The Almanackers: A is for Anderson

Neil Anderson and Stuart Hall 58 years later

Neil Anderson (left) with his old mate Stuart Hall.

I met Neil Anderson a couple of years ago in Mortlake. I was on a library tour of the Western District. It was one of these frosty mornings where there wasn’t a cloud in the sky and the sun streamed in through the glass front of the homely library.

Neil came with his wife Sharyn and the third attendee was Kelvin Goodall with whom, by coincidence, I’d had many a beer at the North Fitzroy Arms in the years before. Kelvin had retired to Mortlake. That was a pleasant surprise.

We had a delightful chat about books and writing. Neil’s wife Sharyn was a teacher and was thinking of doing a PhD in Australian literature (she is part way through now, a comparative study of Australian poets). Neil, who had been a public servant, was trying his hand writing one act plays.

Over a cuppa I suggested Neil might like to write for the Almanac, and that he might also like to mention some of his plays and when they were being performed.

So he did. His first story ‘Keeping the Faith’ was an absolute cracker.

“In the beginning was the word and word was that twelve tribes  contested games in the mighty metropolis of Melbourne. One such tribe was from the village of Footscray,” he wrote.

He was actually at the 1954 Grand Final as a seven year old and celebrated that night with his family at the All Saints Fancy Dress Ball in Footscray.

Neil became a regular contributor and commenter. His memoir is always well-read and leads to a conversation.

In 2013 he won the National Playwright’s competition; his winning play ‘Grumpy Old Moths’ was performed in Melbourne.

Over the past couple of years Neil has managed to find an old mate, Stuart Hall, whom he hadn’t seen for 58 years. They had been at Footscray North Primary School. Both remain very keen Doggies supporters and hope to get to a few matches together in 2015.

So we’re set to enjoy more footy yarns from Neil, laced with lots of memories.

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About John Harms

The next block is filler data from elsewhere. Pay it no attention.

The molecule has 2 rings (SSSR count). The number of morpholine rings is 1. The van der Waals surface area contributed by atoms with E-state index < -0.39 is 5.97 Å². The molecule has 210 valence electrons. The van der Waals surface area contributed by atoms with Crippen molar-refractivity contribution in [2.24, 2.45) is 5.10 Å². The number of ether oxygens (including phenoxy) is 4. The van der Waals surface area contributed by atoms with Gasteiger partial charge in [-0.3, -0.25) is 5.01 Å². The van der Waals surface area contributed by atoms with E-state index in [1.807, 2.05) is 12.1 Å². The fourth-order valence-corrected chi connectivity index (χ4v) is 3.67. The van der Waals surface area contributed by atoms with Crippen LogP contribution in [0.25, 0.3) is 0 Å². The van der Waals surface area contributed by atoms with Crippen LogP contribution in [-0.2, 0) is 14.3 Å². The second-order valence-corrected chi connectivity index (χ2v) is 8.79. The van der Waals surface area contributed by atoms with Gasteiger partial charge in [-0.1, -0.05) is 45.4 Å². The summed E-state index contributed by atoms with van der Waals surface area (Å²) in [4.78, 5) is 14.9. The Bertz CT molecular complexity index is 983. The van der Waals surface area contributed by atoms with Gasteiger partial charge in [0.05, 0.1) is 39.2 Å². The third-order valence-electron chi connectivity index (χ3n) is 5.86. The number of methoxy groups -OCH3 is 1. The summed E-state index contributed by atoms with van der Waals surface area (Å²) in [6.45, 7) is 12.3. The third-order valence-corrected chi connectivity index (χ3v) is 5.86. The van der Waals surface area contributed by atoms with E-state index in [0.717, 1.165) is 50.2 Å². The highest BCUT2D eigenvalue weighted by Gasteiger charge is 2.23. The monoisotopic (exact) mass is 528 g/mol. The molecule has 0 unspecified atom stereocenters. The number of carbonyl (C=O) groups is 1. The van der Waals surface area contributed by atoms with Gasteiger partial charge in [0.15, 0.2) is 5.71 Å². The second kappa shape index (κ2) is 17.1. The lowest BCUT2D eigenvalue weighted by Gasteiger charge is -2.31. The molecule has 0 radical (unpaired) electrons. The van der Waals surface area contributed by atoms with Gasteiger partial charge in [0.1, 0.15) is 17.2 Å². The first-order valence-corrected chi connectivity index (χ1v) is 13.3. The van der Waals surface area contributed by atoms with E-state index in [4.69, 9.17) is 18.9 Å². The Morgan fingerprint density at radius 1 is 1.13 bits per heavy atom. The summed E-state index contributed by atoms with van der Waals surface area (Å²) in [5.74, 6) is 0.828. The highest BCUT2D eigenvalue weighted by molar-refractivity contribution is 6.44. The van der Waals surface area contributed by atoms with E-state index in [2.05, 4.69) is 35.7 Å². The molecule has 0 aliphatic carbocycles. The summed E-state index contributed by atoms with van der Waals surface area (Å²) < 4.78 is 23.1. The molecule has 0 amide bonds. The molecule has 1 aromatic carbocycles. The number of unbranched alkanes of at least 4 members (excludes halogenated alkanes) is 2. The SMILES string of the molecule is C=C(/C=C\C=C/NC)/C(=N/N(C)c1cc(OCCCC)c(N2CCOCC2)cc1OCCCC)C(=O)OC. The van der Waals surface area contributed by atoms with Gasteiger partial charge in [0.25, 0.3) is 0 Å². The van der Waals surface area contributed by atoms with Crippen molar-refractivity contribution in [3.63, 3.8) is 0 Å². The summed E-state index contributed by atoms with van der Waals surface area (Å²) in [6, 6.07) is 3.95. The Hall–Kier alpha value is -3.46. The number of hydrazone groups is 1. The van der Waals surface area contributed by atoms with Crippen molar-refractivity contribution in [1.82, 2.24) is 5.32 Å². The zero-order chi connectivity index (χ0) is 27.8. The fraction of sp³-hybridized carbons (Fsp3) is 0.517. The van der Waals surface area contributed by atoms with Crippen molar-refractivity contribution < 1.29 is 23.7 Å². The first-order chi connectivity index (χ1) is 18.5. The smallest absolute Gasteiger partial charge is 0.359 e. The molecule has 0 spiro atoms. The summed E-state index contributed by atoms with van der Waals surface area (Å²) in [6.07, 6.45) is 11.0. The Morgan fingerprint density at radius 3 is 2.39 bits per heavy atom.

JTH is a writer, publisher, speaker, historian. He is publisher and contributing editor of The Footy Almanac and footyalmanac.com.au He has written many columns and features for numerous publications. His books include Confessions of a Thirteenth Man, Memoirs of a Mug Punter, Loose Men Everywhere, Play On, The Pearl: Steve Renouf's Story and Life As I Know It (with Michelle Payne). He appears on ABCTV's Offsiders. He can be contacted j.t.h@footyalmanac.com.au He is married to The Handicapper and has three kids - Theo9, Anna7, Evie6. He might not be the worst putter in the world but he's in the worst three. His ambition is to lunch for Australia.

Comments

  1. Emma Westwood says:

    When I think Mortlake, I think Clarke’s Pies. I wonder if Neil read PB’s article on Foody Almanac and if he’s a pastie or pie man?

  2. Neil Anderson says:

    Yes I did read PB’S article on pies versus pasties. I made a passing reference to the choice in the article about ‘ Future Shock- From Colonial Stadium to Etihad’ about the predicted price of such pastries at the new venue in 2000.
    Clarke’s Pies are still going strong and it’s like the boy in the lolly shop when you try and choose. Unfortunately it’s becomes a guilty pleasure for someone like me that has to watch his cholesterol.

  3. G’day Neil,

    It’s interesting that many Almanackers have diffrent back ground. Congratulations on winning the National Playwright’s competition.

    How many Doggies games are you planning to watch this year at the stadium? Looking foeard to reading your Doggies match reports.

    I wish you all the best and Sharyn’s Ph. D course is going well.

    Yoshi

  4. Neil Anderson says:

    Thanks Yoshi,
    I’m looking forward to reading the bios of other Almanackers as well.
    Winning the National Playwright Competition in 2013 was very special to me after ten years of writing plays. I had three second places and one third place in that time as well as a first and second place in separate Queensland competitions. I am waiting on the results for a play I have submitted this year to a competition in Toowoomba Queensland. The best part is seeing your work performed on stage if you are one of the place-getters.